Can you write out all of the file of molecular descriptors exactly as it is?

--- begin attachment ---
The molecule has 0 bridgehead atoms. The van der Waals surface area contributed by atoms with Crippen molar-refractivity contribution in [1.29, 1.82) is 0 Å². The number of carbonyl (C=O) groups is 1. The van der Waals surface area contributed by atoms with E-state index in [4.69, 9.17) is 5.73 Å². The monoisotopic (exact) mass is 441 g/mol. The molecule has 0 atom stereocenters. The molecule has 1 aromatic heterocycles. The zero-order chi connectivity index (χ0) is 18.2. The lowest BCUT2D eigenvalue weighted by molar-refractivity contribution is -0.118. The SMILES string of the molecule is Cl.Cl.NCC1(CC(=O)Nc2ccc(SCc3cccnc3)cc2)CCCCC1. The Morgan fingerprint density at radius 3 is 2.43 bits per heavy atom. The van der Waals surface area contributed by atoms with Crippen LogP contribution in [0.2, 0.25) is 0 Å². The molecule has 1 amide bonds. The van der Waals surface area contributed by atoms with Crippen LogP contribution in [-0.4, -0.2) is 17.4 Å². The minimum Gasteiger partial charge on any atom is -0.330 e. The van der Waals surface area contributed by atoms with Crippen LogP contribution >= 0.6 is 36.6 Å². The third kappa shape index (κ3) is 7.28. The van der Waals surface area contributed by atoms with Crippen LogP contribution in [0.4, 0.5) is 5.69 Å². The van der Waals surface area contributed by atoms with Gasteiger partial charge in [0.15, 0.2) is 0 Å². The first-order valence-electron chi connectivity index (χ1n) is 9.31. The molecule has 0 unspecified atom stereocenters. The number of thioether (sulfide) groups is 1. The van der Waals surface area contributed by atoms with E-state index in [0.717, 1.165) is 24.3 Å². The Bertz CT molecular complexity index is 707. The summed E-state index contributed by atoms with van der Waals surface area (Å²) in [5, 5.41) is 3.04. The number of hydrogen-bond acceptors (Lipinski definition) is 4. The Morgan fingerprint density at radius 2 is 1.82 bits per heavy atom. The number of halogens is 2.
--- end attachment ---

The molecule has 0 bridgehead atoms. The van der Waals surface area contributed by atoms with Crippen molar-refractivity contribution in [1.29, 1.82) is 0 Å². The number of carbonyl (C=O) groups is 1. The van der Waals surface area contributed by atoms with E-state index in [4.69, 9.17) is 5.73 Å². The monoisotopic (exact) mass is 441 g/mol. The molecule has 0 atom stereocenters. The molecule has 1 aromatic heterocycles. The zero-order chi connectivity index (χ0) is 18.2. The lowest BCUT2D eigenvalue weighted by molar-refractivity contribution is -0.118. The SMILES string of the molecule is Cl.Cl.NCC1(CC(=O)Nc2ccc(SCc3cccnc3)cc2)CCCCC1. The Morgan fingerprint density at radius 3 is 2.43 bits per heavy atom. The van der Waals surface area contributed by atoms with Crippen LogP contribution in [0.2, 0.25) is 0 Å². The molecule has 1 amide bonds. The van der Waals surface area contributed by atoms with Crippen LogP contribution in [-0.4, -0.2) is 17.4 Å². The minimum Gasteiger partial charge on any atom is -0.330 e. The van der Waals surface area contributed by atoms with Crippen LogP contribution >= 0.6 is 36.6 Å². The third kappa shape index (κ3) is 7.28. The van der Waals surface area contributed by atoms with Crippen LogP contribution in [0.4, 0.5) is 5.69 Å². The van der Waals surface area contributed by atoms with Gasteiger partial charge in [0.15, 0.2) is 0 Å². The first-order valence-electron chi connectivity index (χ1n) is 9.31. The molecule has 0 unspecified atom stereocenters. The number of thioether (sulfide) groups is 1. The van der Waals surface area contributed by atoms with E-state index in [0.717, 1.165) is 24.3 Å². The Bertz CT molecular complexity index is 707. The summed E-state index contributed by atoms with van der Waals surface area (Å²) in [5, 5.41) is 3.04. The number of hydrogen-bond acceptors (Lipinski definition) is 4. The Morgan fingerprint density at radius 2 is 1.82 bits per heavy atom. The number of halogens is 2.